Tough Love or Tender Loving Care? A Guide to Helping Your Teen Through Addiction

Tough Love or Tender Loving Care A Guide to Helping Your Teen Through Addiction

Helping a teen through addiction is one of the hardest things any parent could have to experience. Yet this very predicament is what a startling number of parents currently face, in the worst addiction epidemic on record. Roughly 5 percent of teens (ages 12-17) suffer from drug or alcohol addiction, according to 2016 findings by the National Survey on Drug Use and Health (NSDUH). The number is substantially higher among young adults (ages 18-25).

From my own experience as an addiction clinician, I’ve found that many of the young adult clients I work with first began to dabble with drugs or alcohol in their teens, so that by the time they reach their young adult years, they are battling full-blown addiction. (Indeed, young adults between the ages of 18 and 25 seem to suffer from the highest prevalence of substance abuse, according to the NSDUH.)

For the millions of parents who find themselves in the devastating scenario of helping a teen through addiction or a developing addiction, it can be excruciatingly hard to know how to support their loved one’s recovery. A very common parental dilemma in these situations: whether to exercise tough love or take a more tender and loving approach. In the advice that follows, I’ll propose that the most effective parenting response will be both firm and loving, combining elements of both approaches.

The Case for a “Firm but Loving” Parenting Approach

Nobody signs up for addiction. Even those with poor impulse control, a developing brain, and a bad case of acne don’t set out to get hooked on a substance. On the one hand, an isolated incident of drug or alcohol abuse might be explained as teen rebelliousness and acting out, or a desire to test boundaries or experiment. A pattern of substance abuse, on the other hand, more often indicates that your teen is dealing with unresolved emotional pain, stress, and/or symptoms of an undiagnosed co-occurring disorder like anxiety, depression or post-traumatic stress disorder. (There’s a good chance that one or more of these contributing factors is operative even in situations where peer pressure and hanging around the wrong crowd have played a role.)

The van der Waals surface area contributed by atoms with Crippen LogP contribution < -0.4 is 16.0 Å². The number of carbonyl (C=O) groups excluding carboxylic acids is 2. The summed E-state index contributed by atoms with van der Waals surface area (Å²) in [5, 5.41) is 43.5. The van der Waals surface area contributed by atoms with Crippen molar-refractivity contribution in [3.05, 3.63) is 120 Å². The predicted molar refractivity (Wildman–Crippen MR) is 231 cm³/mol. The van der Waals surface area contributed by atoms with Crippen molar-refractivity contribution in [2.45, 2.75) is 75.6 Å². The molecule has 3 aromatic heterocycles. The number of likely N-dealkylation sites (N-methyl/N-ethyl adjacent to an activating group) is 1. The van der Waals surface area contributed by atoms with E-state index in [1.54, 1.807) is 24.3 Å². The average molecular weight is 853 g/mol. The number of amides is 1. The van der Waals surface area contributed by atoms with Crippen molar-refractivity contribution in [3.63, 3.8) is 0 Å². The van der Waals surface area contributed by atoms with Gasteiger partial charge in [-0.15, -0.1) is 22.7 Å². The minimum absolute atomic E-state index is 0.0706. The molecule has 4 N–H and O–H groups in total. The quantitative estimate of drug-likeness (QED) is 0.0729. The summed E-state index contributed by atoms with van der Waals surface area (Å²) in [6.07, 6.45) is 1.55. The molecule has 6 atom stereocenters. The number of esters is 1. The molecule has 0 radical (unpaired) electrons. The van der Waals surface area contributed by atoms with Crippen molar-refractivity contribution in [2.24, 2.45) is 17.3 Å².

The strong likelihood that your child is turning to drugs and alcohol in order to cope with unresolved pain should therefore prompt solution-oriented empathy and compassion before judgment and punishment. The last thing that anyone experiencing pain needs is more stigmatization, and the more your child senses your love and support, the more motivated they will be to pursue a way out of addiction.

Recent findings from addiction science support this claim in another way, suggesting, in the words of Johann Hari, in his book Chasing the Scream, that “the opposite of addiction isn’t sobriety—it’s connection.” I’ve found the same to be true: genuine human connection, within relationships of love and support, can be the very thing that motivates someone to seek treatment, setting them on the road to long-term recovery. A teenaged child will be more likely to experience positive connections with Mom or Dad when they feel genuinely and unconditionally loved and supported, rather than an object of punitive wrath.

Loving vs. Enabling a Teen with Addiction

There is a critical distinction to be made, however, between a loving approach and parenting that actually “enables” or encourages a child’s addiction. A truly loving approach will not enable addiction, by setting firm boundaries. That may require: